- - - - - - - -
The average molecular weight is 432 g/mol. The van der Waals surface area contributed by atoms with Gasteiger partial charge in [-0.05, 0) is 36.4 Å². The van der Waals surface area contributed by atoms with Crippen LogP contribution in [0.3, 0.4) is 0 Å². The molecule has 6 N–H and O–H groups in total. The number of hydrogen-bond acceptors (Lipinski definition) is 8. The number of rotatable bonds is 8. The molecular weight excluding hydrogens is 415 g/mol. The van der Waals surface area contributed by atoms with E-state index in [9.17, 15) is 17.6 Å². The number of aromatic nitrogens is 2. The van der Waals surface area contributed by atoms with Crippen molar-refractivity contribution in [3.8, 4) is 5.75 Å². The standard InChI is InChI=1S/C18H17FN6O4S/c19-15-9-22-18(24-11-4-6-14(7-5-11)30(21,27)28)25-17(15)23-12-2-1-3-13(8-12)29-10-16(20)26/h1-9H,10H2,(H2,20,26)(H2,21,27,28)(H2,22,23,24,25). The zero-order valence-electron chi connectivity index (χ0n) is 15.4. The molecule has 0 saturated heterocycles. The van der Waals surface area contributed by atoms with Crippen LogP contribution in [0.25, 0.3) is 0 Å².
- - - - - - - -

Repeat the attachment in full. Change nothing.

The average molecular weight is 432 g/mol. The van der Waals surface area contributed by atoms with Gasteiger partial charge in [-0.05, 0) is 36.4 Å². The van der Waals surface area contributed by atoms with Crippen LogP contribution in [0.3, 0.4) is 0 Å². The molecule has 6 N–H and O–H groups in total. The number of hydrogen-bond acceptors (Lipinski definition) is 8. The number of rotatable bonds is 8. The molecular weight excluding hydrogens is 415 g/mol. The van der Waals surface area contributed by atoms with E-state index in [9.17, 15) is 17.6 Å². The number of aromatic nitrogens is 2. The van der Waals surface area contributed by atoms with Crippen molar-refractivity contribution in [3.8, 4) is 5.75 Å². The standard InChI is InChI=1S/C18H17FN6O4S/c19-15-9-22-18(24-11-4-6-14(7-5-11)30(21,27)28)25-17(15)23-12-2-1-3-13(8-12)29-10-16(20)26/h1-9H,10H2,(H2,20,26)(H2,21,27,28)(H2,22,23,24,25). The zero-order valence-electron chi connectivity index (χ0n) is 15.4. The molecule has 0 saturated heterocycles. The van der Waals surface area contributed by atoms with Crippen LogP contribution in [0.25, 0.3) is 0 Å².